Today i had also planned on visiting the two museums here, the Veterans Memorial Air Park and the Vintage Flying Museum. Special access is needed at the latter during the week, which is normally only open Fri-Sun. Main interest here are a couple of old propliners, with the museums DC-3 N87745 painted as USAAF 41-6531/T9 ‘Southern Cross’ (with D-Day stripes) parked outside. Also outside, on the grass to the side of the hangar is the rear fuselage (with inboard wings and rear cowlings) of Convair 640 N860FW, still in Kitty Hawk Air Cargo colours. Purchased by Rhoades Aviation in 2000, presumably for parts, scrapping was started last year and is soon to be completed on the remaining airframe, with the reg just cancelled on 9th April. Four other aircraft were present until recently, but they had gone through the same process and are now history. Final remains of Convair 640 N3407 and C-47A’s N141JR, N19721 & N86553 were removed in the last couple of years. Also currently outside is ex US Navy EA-3B Skywarrior 146453/JV-003, which arrived for restoration from AMARG (code 2A126 still visible) a few months ago. Having operated with VQ-2 at Rota, Spain from 1960 until retirement after Desert Storm in 1991, the ‘Whale’ was later operated by Raytheon at Van Nuys for weapons testing until 2011. Also awaiting restoration, is USAF CH-21B ‘Flying Banana’ 53-4324, which was previously displayed at Cresson, TX. Moving inside the VFM hangar, ex Bolivian AF F-86F FAB-658 has been present here since at least 2006, and still has the full original markings with a GAC-32 unit badge on the fin, and US reg N8630 (which expired in 2011) roughly painted on using a spray can. Also inside was airworthy A-26B Invader N240P of the Commemorative Air Force, painted in black USAAF markings as 43-7140/R ‘Texas Special’, B-26K ‘Counter Invader’ N4988N, being restored as USAF 64-17679/IF ‘Special Kay’, B-25N N1042B/44-30823 restored as USAAF ‘Pacific Prowler’, Beech D18S N197L/KR-411 in US Navy Dallas JRB-6 markings, and AT-6D N101NZ/NZ1079 in RNZAF markings.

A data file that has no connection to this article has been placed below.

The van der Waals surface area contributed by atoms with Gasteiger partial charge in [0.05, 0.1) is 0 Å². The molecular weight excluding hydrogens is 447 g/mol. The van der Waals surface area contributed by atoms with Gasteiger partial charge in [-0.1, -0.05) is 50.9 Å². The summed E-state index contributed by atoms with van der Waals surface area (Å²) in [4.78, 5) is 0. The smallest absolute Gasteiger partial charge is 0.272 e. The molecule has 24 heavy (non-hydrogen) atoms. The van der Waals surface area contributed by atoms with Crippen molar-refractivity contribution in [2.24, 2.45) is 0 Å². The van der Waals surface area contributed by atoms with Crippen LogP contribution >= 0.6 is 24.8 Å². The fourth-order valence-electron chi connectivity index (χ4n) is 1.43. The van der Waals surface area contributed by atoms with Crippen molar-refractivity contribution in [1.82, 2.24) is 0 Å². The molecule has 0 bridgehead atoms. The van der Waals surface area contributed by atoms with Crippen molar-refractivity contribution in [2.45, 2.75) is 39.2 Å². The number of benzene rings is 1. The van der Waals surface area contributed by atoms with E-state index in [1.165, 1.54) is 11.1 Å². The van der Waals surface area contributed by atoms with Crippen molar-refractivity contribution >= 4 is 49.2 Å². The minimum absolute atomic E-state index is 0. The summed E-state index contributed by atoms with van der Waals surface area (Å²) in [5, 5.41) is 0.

Close by is the Veterans Memorial Air Park. New arrival here is ex Blue Angels F/A-18A 162826/3, which was roaded in from NAS Fort Worth 16th March. Others present include two Phantoms: F-4C 64-0825/AF-201 ex USAF (retired by the 301TFW at Carswell AFB in 1987), now painted in US Navy VF-202 markings, and US Navy QF-4S 153821/107 ex VX-30 ‘Bloodhounds’ at Point Mugu, CA (the last US Navy/Marines F-4 to fly), two US Navy Skyhawks: A-4C 147715 and TA-4J 158073/AF-02 ex TW-2 at NAS Kingsville (painted in desert camo), US Navy ‘Aggressor’ F-5E 741558/red 13 ex VFC-13, USAF F-105D 60-5385 ex 149TFS/192TFG VA ANG, USAF F-111E 68-0009/UH ex 77TFS/20TFW at Upper Heyford, and three OV-10A Bronco’s: USMC OV-10A 155426 and USAF 68-3825. Both of these last flew for the BLM (Bureau of Land Management) in Fairbanks during the 90’s, as N97LM & N646 respectively. Finally, full scale OV-10 factory mock-up NAA-001 is restored as USMC ‘52879’.